Adorf, H.M. and Johnston, M.D., “A discrete stochastic neural network algorithm for constraint satisfaction problems”, Proceedings, International Joint Conference on Neural Networks, 1990Google Scholar
  15. [15]
    Minton, S., Johnston, M.D., Philips, A. B. and Laird, P., “Solving large-scale constraint-satisfaction and scheduling problems using a heuristic repair method”, Proc. AAAI, 1990, 17–24Google Scholar
  16. [16]
    Swain, M.J. and Cooper, P.R., “Parallel hardware for constraint satisfaction”, Proc. AAAI, 1988, 682–686Google Scholar
  17. [17]
    Cooper, P., “Structure recognition by connectionist relaxation: formal analysis”, Proc. Canadian AI Conference (CSCSI), 1988, 148–155Google Scholar
  18. [18]
    Guesgen, H.W., “Connectionist networks for constraint satisfaction”, AAAI Spring Symposium on Constraint-based Reasoning, March, 1991, 182–190Google Scholar
  19. [19]
    Collin Z., Dechter, R. and Katz, S., “On the Feasibility of distributed constraint satisfaction”, Proc. International Joint Conference on AI, 1991, 318–324Google Scholar
  20. [20]
    Wang, C. J., and Tsang, E. T. K., “Solving constraint satisfaction problems using neural networks”, Proc. TEE Second International Conference on Artificial Neural Networks, 1991Google Scholar
  21. [21]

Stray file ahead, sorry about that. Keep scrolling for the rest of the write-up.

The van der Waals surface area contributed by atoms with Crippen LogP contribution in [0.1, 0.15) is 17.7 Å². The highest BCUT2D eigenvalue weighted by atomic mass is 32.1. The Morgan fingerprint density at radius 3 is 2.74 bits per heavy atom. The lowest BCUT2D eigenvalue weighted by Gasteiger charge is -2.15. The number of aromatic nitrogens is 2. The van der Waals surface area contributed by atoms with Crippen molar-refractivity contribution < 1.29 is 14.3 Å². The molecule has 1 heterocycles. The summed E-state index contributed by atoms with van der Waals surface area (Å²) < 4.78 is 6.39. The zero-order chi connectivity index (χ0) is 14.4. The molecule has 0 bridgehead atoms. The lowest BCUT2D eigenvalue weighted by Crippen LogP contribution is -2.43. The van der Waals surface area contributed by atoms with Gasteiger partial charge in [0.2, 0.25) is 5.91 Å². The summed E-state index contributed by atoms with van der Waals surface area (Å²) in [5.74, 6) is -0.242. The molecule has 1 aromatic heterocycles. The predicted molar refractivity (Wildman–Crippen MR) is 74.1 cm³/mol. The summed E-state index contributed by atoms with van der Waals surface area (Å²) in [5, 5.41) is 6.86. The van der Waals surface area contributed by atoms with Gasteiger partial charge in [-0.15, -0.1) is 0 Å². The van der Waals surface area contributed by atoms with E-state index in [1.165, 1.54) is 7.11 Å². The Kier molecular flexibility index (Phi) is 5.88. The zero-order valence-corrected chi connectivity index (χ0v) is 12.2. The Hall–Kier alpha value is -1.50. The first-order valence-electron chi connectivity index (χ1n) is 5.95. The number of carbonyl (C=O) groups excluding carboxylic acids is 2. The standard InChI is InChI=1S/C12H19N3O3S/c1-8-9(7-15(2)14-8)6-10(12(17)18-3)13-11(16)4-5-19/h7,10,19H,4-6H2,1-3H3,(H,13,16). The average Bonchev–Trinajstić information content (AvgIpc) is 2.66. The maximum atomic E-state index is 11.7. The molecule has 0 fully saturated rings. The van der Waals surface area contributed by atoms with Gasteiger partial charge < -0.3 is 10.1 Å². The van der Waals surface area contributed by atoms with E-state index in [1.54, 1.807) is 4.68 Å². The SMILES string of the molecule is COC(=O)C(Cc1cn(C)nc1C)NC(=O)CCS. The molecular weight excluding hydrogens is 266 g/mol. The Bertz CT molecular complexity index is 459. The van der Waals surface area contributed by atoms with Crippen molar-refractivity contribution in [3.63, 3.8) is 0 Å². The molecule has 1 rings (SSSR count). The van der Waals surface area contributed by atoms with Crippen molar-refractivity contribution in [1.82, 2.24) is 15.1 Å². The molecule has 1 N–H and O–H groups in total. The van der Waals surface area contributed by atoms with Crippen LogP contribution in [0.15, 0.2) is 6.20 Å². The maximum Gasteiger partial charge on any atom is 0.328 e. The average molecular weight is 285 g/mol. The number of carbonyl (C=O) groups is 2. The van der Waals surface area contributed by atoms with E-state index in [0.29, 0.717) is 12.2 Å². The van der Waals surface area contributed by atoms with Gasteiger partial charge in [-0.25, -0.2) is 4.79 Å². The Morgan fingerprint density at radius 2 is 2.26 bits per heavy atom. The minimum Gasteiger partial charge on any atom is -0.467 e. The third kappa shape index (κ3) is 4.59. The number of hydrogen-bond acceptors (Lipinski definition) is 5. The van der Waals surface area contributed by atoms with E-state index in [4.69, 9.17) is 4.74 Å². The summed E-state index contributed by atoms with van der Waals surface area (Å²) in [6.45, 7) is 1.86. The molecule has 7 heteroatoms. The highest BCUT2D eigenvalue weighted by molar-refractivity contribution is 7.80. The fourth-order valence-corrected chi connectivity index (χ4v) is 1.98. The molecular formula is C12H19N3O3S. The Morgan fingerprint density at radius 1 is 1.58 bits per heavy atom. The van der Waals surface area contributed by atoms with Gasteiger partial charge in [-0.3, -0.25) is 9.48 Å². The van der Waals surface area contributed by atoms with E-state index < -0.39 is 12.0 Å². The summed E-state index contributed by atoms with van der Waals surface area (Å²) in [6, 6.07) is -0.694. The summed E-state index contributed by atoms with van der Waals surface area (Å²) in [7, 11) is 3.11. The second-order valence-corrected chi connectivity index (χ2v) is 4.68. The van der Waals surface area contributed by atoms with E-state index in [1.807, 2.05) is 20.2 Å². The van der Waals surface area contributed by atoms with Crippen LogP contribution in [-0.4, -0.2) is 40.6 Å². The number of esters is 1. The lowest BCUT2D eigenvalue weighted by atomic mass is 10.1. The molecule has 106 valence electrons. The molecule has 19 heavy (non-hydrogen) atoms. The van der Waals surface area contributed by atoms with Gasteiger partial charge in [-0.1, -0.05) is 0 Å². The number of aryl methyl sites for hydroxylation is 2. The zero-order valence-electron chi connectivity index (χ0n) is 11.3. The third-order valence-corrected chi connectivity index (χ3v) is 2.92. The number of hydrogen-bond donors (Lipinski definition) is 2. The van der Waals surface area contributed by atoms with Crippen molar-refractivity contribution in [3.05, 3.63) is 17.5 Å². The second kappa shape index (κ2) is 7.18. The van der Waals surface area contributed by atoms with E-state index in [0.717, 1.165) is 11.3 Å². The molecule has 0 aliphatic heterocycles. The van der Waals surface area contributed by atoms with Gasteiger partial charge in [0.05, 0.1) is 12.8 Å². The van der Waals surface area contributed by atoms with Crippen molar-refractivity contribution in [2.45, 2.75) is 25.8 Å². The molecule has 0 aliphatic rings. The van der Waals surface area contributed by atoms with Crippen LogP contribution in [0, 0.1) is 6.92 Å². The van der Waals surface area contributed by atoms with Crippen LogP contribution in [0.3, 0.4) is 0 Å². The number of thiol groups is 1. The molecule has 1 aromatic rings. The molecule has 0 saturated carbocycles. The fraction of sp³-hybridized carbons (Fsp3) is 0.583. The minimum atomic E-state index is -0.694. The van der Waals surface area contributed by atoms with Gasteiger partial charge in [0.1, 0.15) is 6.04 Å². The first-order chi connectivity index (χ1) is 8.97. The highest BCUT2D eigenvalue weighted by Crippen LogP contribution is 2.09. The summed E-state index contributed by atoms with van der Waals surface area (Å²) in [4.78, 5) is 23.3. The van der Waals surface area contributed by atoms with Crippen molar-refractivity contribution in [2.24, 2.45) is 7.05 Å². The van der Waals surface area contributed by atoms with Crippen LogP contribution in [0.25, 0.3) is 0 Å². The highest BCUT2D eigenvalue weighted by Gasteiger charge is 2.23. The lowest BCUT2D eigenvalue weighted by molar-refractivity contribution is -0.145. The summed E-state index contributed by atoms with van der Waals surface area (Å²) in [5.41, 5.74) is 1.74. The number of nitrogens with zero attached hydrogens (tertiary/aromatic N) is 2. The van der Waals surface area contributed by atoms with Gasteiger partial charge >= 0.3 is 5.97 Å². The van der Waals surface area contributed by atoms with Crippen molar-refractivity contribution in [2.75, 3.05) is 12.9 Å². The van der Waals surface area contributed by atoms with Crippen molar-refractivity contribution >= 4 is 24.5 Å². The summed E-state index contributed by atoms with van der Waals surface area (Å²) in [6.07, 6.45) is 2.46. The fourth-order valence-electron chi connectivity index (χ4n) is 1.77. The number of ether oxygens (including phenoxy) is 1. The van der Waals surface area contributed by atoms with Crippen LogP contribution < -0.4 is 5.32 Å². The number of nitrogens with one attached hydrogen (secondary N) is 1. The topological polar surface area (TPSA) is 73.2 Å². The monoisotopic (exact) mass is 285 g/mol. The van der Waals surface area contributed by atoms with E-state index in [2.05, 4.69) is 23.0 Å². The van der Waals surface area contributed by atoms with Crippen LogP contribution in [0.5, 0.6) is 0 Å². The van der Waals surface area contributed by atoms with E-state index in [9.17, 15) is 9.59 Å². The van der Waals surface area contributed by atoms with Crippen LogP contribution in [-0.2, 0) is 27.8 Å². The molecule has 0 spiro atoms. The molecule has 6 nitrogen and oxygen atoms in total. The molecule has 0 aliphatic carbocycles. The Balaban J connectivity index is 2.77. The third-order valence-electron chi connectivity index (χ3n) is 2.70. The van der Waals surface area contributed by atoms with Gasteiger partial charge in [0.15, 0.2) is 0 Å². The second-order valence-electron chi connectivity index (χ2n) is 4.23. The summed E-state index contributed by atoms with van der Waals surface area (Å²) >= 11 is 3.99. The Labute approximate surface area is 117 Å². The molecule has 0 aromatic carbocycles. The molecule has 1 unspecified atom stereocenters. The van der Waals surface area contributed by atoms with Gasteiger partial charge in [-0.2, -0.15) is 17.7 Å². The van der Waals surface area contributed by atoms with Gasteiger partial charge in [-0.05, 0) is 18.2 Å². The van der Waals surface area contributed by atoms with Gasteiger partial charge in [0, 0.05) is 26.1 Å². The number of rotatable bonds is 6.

Davis, L. (ed.), “Genetic algorithms and simulated annealing”, Research notes in AI, Pitman/Morgan Kaufmann, 1987zbMATHGoogle Scholar
  22. [22]
    Wang, C.J., “A cascadable parallel architecture for GENET”, Research Notes, Department of Computer Science, University of Essex, forthcoming.Google Scholar
  23. [23]
    Freuder, E.C., “Partial constraint satisfaction”, Proc., 11th International Joint Conference on AI, 1989, 278–283Google Scholar
  24. [24]
    Parrello, B.D., Kabat, W.C. and Wos, L., “Job-shop scheduling using automated reasoning: a case study of the car sequencing problem”, Journal of Automatic Reasoning, 2 (1), 1986, 1–42MathSciNetGoogle Scholar

Copyright information

© Springer-Verlag London Limited 1992

Authors and Affiliations

  • E. P. K. Tsang
    • 1
  • C. J. Wang
    • 1
  1. 1.Department of Computer ScienceUniversity of EssexColchesterUK

Personalised recommendations